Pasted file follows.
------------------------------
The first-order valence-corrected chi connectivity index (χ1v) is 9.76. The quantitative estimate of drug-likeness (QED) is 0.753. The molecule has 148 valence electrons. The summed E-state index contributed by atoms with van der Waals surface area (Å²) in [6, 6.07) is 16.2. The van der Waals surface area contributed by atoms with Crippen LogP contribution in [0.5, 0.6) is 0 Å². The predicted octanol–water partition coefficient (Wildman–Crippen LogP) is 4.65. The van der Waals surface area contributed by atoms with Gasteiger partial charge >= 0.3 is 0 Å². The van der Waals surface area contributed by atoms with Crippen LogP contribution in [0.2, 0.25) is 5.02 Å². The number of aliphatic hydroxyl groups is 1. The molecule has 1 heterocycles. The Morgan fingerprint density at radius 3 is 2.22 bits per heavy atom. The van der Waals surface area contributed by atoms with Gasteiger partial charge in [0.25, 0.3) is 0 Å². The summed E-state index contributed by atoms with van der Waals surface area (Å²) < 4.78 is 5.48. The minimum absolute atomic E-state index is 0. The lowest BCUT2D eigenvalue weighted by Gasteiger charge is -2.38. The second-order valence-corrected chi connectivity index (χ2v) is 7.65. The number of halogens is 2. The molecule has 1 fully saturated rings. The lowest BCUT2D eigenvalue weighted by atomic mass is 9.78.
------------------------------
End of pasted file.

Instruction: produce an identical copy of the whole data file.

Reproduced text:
The first-order valence-corrected chi connectivity index (χ1v) is 9.76. The quantitative estimate of drug-likeness (QED) is 0.753. The molecule has 148 valence electrons. The summed E-state index contributed by atoms with van der Waals surface area (Å²) in [6, 6.07) is 16.2. The van der Waals surface area contributed by atoms with Crippen LogP contribution in [0.5, 0.6) is 0 Å². The predicted octanol–water partition coefficient (Wildman–Crippen LogP) is 4.65. The van der Waals surface area contributed by atoms with Gasteiger partial charge >= 0.3 is 0 Å². The van der Waals surface area contributed by atoms with Crippen LogP contribution in [0.2, 0.25) is 5.02 Å². The number of aliphatic hydroxyl groups is 1. The molecule has 1 heterocycles. The Morgan fingerprint density at radius 3 is 2.22 bits per heavy atom. The van der Waals surface area contributed by atoms with Gasteiger partial charge in [0.25, 0.3) is 0 Å². The summed E-state index contributed by atoms with van der Waals surface area (Å²) < 4.78 is 5.48. The minimum absolute atomic E-state index is 0. The lowest BCUT2D eigenvalue weighted by Gasteiger charge is -2.38. The second-order valence-corrected chi connectivity index (χ2v) is 7.65. The number of halogens is 2. The molecule has 1 fully saturated rings. The lowest BCUT2D eigenvalue weighted by atomic mass is 9.78.